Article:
deanhills
Irony is if you started to talk to her, she'd be totally convinced of her own innocence. There is a certain mindset that goes with all of that. Wonder what happened to her previous tenancy, and whether she had to be evicted before?
BigGeek
The folks living on welfare getting free housing are some of the worst for having that "sense of entitlement" and Watersoul's story is no different from the US and the generations of people living on welfare and popping out more kids to get more money. Sad and sick!

Next on the "sense of entitlement" list are the wealthy, in the US the number of trust fund kids that have a sense of entitlement is mind boggling and their treatment of regular people is horrifying. My own nephew falls in this category. 29 years old never worked a job in his life, lives at home pays no bills, and his trust affords him over 10K a month income to which he feel entitled and spend almost all of it on entertainment (partying and travel). If you ask him about contributing to society by working his response is "that's for regular people". He is not the only wealth trust funder I've run into that has this sick ass attitude!!

My wife has a friend that reminds me of Watersoul's story, she lives off disability, lives in subsidized housing, and takes all her money and spends it on personal things, and blows off her rent. Keeps playing head games with her landlord and strings out getting evicted while she spends her money and child support on personal expenses. When you talk to her about she has an attitude that the money is hers she can do what she wants with it, and the the world owes her for her disability. Of course like Deanhills said, when you talk to her she is so innocent and is a victim.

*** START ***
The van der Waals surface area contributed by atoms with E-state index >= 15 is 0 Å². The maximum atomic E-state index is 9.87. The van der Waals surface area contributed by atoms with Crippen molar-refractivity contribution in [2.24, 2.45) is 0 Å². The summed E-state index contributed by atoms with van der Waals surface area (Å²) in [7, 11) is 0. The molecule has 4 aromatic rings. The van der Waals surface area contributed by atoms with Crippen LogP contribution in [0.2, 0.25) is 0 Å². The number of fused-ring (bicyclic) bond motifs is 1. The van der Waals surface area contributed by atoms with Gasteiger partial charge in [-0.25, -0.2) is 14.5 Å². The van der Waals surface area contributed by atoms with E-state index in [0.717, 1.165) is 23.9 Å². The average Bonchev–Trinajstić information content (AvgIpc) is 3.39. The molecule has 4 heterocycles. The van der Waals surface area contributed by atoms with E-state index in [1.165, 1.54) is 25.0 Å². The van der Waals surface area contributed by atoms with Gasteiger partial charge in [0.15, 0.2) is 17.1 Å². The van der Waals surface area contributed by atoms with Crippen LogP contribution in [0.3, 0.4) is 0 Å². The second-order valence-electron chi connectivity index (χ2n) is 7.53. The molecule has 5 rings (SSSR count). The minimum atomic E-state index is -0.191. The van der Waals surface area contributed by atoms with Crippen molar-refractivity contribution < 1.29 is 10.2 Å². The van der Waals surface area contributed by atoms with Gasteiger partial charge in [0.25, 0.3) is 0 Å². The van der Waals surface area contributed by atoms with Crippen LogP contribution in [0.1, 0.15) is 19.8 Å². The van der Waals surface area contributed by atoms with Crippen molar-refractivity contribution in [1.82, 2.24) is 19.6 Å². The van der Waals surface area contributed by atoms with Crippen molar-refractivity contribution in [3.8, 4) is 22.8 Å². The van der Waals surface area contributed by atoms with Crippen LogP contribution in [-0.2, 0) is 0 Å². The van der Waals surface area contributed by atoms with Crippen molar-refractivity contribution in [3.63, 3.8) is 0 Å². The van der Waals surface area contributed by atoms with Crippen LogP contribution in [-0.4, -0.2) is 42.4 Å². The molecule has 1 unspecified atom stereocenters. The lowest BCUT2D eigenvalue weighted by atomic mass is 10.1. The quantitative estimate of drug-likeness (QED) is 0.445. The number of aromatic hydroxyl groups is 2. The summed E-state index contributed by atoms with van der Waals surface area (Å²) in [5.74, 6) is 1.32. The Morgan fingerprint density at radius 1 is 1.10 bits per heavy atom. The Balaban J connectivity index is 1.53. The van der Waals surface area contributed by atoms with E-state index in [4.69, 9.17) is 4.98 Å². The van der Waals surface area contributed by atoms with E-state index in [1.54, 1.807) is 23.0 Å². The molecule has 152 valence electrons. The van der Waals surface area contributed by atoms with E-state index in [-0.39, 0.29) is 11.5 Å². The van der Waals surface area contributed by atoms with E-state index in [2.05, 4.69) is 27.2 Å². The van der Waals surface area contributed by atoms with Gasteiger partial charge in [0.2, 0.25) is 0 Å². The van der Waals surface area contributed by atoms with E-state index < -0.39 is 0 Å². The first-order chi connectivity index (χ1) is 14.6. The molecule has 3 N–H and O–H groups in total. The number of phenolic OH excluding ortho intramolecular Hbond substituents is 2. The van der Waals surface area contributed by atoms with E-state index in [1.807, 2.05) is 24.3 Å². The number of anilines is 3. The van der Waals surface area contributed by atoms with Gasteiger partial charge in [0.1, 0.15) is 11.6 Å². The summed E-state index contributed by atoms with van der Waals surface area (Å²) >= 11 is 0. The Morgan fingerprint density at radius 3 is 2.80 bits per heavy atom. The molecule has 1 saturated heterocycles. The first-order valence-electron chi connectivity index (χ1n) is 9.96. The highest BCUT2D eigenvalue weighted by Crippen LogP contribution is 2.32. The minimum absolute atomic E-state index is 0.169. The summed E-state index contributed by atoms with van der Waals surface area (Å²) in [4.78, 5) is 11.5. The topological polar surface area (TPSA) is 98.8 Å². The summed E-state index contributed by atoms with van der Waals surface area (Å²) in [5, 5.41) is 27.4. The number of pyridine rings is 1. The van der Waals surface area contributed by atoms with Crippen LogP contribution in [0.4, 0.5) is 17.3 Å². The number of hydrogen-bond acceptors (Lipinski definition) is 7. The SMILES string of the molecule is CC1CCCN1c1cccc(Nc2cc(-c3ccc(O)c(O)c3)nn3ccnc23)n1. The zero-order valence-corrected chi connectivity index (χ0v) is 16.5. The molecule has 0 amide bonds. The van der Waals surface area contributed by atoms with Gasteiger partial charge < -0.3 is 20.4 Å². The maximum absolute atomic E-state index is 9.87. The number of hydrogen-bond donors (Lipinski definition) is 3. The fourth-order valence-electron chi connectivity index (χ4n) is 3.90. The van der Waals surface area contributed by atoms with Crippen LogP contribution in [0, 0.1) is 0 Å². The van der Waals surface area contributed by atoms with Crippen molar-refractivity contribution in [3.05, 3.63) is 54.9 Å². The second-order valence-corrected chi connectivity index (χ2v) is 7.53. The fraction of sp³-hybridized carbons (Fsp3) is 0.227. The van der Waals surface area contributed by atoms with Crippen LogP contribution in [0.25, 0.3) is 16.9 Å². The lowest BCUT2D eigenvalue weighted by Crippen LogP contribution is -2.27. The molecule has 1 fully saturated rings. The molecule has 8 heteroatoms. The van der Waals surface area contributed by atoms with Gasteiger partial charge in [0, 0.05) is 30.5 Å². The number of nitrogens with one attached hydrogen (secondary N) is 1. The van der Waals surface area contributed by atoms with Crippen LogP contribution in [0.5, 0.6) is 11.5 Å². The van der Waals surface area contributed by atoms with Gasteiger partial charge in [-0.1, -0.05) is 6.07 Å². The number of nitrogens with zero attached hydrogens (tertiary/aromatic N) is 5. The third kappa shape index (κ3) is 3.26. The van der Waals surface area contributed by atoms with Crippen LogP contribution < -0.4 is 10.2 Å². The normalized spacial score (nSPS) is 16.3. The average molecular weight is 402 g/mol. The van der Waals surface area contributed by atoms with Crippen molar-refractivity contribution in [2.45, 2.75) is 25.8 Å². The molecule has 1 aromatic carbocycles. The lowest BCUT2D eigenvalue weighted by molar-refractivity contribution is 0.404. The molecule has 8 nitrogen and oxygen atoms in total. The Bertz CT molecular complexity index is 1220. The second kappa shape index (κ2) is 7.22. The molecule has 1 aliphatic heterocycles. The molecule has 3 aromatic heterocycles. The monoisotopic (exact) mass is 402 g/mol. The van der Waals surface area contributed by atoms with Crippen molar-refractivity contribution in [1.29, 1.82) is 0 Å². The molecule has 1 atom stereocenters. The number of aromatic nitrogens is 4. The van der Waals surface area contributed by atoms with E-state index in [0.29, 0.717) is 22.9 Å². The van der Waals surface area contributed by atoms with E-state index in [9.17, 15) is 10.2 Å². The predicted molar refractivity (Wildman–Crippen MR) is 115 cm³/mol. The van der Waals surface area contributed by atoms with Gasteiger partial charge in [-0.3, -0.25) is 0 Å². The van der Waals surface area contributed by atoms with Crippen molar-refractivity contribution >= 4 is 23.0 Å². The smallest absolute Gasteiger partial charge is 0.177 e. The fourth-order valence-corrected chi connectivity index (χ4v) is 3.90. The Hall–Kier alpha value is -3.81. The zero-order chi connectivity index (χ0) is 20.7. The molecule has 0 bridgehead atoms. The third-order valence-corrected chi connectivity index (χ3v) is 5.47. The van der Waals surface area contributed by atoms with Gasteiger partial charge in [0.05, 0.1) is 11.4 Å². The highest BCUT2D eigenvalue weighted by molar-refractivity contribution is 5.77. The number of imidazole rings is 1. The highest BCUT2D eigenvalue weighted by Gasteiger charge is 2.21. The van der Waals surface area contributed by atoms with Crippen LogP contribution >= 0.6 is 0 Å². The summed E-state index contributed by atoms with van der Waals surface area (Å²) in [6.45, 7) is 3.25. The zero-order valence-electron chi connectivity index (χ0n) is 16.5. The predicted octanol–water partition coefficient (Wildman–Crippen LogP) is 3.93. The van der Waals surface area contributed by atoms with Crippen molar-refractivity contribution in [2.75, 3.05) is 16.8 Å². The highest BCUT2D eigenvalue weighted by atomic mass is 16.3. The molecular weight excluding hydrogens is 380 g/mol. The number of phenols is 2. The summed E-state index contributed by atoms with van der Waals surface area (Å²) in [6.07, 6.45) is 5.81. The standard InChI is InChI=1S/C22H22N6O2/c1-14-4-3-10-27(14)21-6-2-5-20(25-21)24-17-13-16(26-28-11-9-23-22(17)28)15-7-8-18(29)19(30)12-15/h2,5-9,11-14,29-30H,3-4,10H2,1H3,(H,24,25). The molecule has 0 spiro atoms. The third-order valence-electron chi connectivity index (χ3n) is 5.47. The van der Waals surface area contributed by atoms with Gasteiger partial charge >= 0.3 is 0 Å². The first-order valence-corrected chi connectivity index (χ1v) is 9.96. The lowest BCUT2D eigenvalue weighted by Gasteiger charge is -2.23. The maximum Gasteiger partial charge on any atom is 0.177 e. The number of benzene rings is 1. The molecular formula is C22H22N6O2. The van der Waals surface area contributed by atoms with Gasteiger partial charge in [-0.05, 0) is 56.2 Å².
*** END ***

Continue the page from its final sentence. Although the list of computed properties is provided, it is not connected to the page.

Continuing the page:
Between the extremely wealthy and the extremely poor the sense of entitlement is sickening. I was raised and still believe that each of us has the duty to contribute to our society, to use our skills and abilities to help the world be a better place for all of us.

Just my 2 cents on this topic!!
nickfyoung
The same situation exists here in Australia with the professional welfare cheats doing it pretty well while generally enjoying life at the governments expense. It does seem to be a human trait across all cultures where you will always find some who are prepared to live off some one else. Even in third world countries like the Philippines you will find this same mentality. Many many people have left the Philippines to work overseas so they can send money home to support their family. Some of these supported families develop that mindset where they can just sit and be supported and enjoy life at the expense of their spouse or family overseas. Many overseas workers return after years of sending money home to find their investment has been spent and they don't have a house or business to return to. They are usually forced to go back overseas to work again disillusioned because they can't even trust their own family who are now so dependent on the overseas money they have to keep sending it. The family has become incapable of fending for itself.
Afaceinthematrix